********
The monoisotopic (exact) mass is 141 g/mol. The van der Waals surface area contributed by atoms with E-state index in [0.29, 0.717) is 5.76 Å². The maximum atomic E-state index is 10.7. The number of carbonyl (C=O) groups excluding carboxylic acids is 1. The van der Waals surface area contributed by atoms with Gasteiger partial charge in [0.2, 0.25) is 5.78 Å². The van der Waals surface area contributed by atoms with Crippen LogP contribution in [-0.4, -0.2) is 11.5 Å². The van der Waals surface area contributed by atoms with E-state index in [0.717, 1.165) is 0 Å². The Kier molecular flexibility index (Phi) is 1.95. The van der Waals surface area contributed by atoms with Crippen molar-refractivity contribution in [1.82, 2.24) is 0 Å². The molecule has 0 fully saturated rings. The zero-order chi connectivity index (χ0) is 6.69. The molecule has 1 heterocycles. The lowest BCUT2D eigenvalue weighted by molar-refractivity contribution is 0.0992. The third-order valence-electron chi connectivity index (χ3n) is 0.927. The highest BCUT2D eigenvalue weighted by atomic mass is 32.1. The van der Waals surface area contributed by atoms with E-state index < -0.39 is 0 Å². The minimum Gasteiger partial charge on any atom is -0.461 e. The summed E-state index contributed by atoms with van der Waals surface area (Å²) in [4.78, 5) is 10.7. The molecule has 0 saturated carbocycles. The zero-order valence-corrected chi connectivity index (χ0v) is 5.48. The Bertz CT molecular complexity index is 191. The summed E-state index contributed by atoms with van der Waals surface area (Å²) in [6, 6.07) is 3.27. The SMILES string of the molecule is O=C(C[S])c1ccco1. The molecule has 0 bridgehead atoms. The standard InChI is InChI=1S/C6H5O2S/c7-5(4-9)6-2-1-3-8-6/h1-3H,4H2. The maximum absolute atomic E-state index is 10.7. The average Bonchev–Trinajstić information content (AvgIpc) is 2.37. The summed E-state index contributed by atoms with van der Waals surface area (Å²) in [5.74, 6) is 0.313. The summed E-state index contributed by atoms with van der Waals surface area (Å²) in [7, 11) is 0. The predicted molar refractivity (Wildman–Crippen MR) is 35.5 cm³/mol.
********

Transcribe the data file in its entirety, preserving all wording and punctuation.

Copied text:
The monoisotopic (exact) mass is 141 g/mol. The van der Waals surface area contributed by atoms with E-state index in [0.29, 0.717) is 5.76 Å². The maximum atomic E-state index is 10.7. The number of carbonyl (C=O) groups excluding carboxylic acids is 1. The van der Waals surface area contributed by atoms with Gasteiger partial charge in [0.2, 0.25) is 5.78 Å². The van der Waals surface area contributed by atoms with Crippen LogP contribution in [-0.4, -0.2) is 11.5 Å². The van der Waals surface area contributed by atoms with E-state index in [0.717, 1.165) is 0 Å². The Kier molecular flexibility index (Phi) is 1.95. The van der Waals surface area contributed by atoms with Crippen molar-refractivity contribution in [1.82, 2.24) is 0 Å². The molecule has 0 fully saturated rings. The zero-order chi connectivity index (χ0) is 6.69. The molecule has 1 heterocycles. The lowest BCUT2D eigenvalue weighted by molar-refractivity contribution is 0.0992. The third-order valence-electron chi connectivity index (χ3n) is 0.927. The highest BCUT2D eigenvalue weighted by atomic mass is 32.1. The van der Waals surface area contributed by atoms with E-state index < -0.39 is 0 Å². The minimum Gasteiger partial charge on any atom is -0.461 e. The summed E-state index contributed by atoms with van der Waals surface area (Å²) in [4.78, 5) is 10.7. The molecule has 0 saturated carbocycles. The zero-order valence-corrected chi connectivity index (χ0v) is 5.48. The Bertz CT molecular complexity index is 191. The summed E-state index contributed by atoms with van der Waals surface area (Å²) in [6, 6.07) is 3.27. The SMILES string of the molecule is O=C(C[S])c1ccco1. The molecule has 0 bridgehead atoms. The standard InChI is InChI=1S/C6H5O2S/c7-5(4-9)6-2-1-3-8-6/h1-3H,4H2. The maximum absolute atomic E-state index is 10.7. The average Bonchev–Trinajstić information content (AvgIpc) is 2.37. The summed E-state index contributed by atoms with van der Waals surface area (Å²) in [5.74, 6) is 0.313. The summed E-state index contributed by atoms with van der Waals surface area (Å²) in [7, 11) is 0. The predicted molar refractivity (Wildman–Crippen MR) is 35.5 cm³/mol.